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10 Things You Didn’t Know About Your Teeth

mt pleasant children's dentist

Most of us take our teeth for granted right up until the moment something goes wrong with them. As a Mt. Pleasant children’s dentist, my goal is to educate my young patients about their teeth and how to make them last a lifetime. It often helps to educate their parents, too!

They’re just teeth? What is there to know? Perhaps after reading these 10 facts about teeth you might have more appreciation for those pearly whites.

Facts About Teeth

1.They’re really hard.

The outer layer of your teeth is a protective shell called “enamel”, and it’s the hardest substance in the human body. In fact, enamel is actually harder than steel, though it’s more brittle. But teeth have to work hard, last a long time, and suffer abuse if you don’t take care of them. This means that even enamel can be cracked or chipped, and it can be a victim to the eroding effects of sugar and other substances.

2. Many species call your teeth “home.”

A host of different bacteria reside in your mouth. If you don’t brush your teeth, you give those bacteria time to get in a nice meal and multiply. The acid byproduct of their gluttony is the biggest contributor to tooth decay, especially if you feed them sugar! Brush your teeth!

3. Teeth aren’t actually bones.

I’ll admit they are quite similar to bone — they are hard, white, and calcium is a primary component. But teeth serve a different function than bones, and have a different makeup to account for the tough job they have. Teeth are primarily made from dentin and enamel, but that’s not the most important difference. Bones have the capacity to grow and repair themselves, something teeth can’t do.

4. Your teeth are unique to you.

Teeth are like fingerprints in that the exact structure of them is unique to each person. If you’ve ever seen CSI, perhaps you’ve seen forensic scientists (usually dentists with special training) identify someone by their dental records.

5. Saliva protects teeth.

Saliva is a natural protectant for your teeth, with its own cavity-fighting powers. Saliva has a lot of jobs to do, lubricating your mouth, washing away food debris, and fighting decay. The average person produces a whole quart of saliva per day, which comes out to about 10,000 gallons over an average lifespan.

6. Teeth are like little icebergs.

When you’re looking at a tooth, you’re actually seeing just a small portion of it. A big portion of the tooth lies below the gum line, which is why it’s vital to floss. When brushing, remember to hit the gums as well!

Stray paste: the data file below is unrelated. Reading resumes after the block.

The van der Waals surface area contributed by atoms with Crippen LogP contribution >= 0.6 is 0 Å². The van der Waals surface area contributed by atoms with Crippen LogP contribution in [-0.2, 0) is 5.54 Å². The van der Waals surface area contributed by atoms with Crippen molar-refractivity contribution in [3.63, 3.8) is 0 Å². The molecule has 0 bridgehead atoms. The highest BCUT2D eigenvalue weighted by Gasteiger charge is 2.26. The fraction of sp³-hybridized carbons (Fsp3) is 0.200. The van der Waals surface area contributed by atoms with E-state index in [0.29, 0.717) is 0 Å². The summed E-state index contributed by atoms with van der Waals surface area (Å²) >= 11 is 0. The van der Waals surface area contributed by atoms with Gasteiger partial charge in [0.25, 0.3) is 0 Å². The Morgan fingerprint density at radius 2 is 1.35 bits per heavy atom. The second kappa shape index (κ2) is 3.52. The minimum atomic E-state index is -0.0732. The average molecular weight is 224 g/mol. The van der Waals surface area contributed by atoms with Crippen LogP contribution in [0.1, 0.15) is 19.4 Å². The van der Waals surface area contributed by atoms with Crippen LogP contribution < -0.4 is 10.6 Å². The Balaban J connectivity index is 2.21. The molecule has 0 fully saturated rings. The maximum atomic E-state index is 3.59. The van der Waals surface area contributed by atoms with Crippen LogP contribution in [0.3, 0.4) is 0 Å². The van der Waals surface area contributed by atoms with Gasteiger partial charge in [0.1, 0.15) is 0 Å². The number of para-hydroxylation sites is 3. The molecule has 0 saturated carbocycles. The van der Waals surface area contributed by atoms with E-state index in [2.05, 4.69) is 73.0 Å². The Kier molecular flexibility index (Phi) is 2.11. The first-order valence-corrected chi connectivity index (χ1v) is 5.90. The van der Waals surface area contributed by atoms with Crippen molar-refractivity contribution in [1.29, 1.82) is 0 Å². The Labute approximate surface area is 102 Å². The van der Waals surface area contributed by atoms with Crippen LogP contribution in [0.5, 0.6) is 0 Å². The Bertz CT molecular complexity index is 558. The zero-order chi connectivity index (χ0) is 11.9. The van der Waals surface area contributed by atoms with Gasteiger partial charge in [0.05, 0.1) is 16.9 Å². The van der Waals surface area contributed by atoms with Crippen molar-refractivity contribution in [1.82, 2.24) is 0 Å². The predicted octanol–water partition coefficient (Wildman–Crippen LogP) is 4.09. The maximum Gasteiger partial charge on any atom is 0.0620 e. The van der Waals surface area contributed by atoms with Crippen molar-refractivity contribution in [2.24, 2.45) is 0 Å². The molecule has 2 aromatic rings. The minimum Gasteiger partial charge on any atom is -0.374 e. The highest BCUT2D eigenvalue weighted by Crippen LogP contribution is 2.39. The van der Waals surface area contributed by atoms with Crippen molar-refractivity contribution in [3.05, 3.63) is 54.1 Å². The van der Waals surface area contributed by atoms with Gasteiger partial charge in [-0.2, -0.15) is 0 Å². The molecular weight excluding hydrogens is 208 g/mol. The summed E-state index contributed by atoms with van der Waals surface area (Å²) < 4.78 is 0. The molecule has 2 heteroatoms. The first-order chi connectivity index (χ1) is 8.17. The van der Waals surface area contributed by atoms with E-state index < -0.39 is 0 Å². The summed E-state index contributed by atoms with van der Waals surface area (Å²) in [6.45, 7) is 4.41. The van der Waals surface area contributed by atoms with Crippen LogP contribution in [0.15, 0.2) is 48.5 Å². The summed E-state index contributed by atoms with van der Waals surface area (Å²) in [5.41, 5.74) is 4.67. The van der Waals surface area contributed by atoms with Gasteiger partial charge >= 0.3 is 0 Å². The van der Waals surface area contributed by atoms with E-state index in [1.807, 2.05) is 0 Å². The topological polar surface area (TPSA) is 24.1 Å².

7. Thin enamel makes teeth look yellow.

Enamel itself is white(ish) in color, but the dentin beneath it is naturally yellow. Enamel is somewhat translucent. When it becomes worn and thin, the yellow dentin below shows through. Substances like coffee or tobacco can also stain enamel, turning teeth into a lovely shade of yellow-brown.

8. Genetics play a big role in oral health.

Just like your genes can determine your eye color or blood type, they also play a part in your oral health. The size, shape, and structure of your teeth are, in part, a product of your DNA. The same goes for your saliva, enamel, or susceptibility to oral health problems. But your health isn’t foreordained; you can still control your destiny with good hygiene habits and regular dental visits.

9. Nail biting is bad for your teeth

If enamel is so tough, how could nail biting hurt your teeth? Besides being unhygienic, the nail itself isn’t the problem. The upper teeth are just as hard as the lower teeth, and when you bite your nails they strike one another. The tooth-on-tooth impact can chip or degrade enamel over time.

10. The number one chronic childhood disease is tooth decay.

Tooth decay is the top reason for preschoolers to require surgery under anesthesia. This is even more sad because childhood caries is almost entirely preventable. It’s almost entirely a result of poor dental hygiene and poor diet, so ideally it would be a rare occurrence. Instead, over 40 percent of children have had cavities in their primary teeth, and 21 percent of children below the age of 11 have had them in their permanent teeth.

Don’t Wait—See Your Mt Pleasant Children’s Dentist Today!

The key to lifelong oral health is prevention. Don’t wait until after problems arise to see a pediatric dentist.


Dr. Randy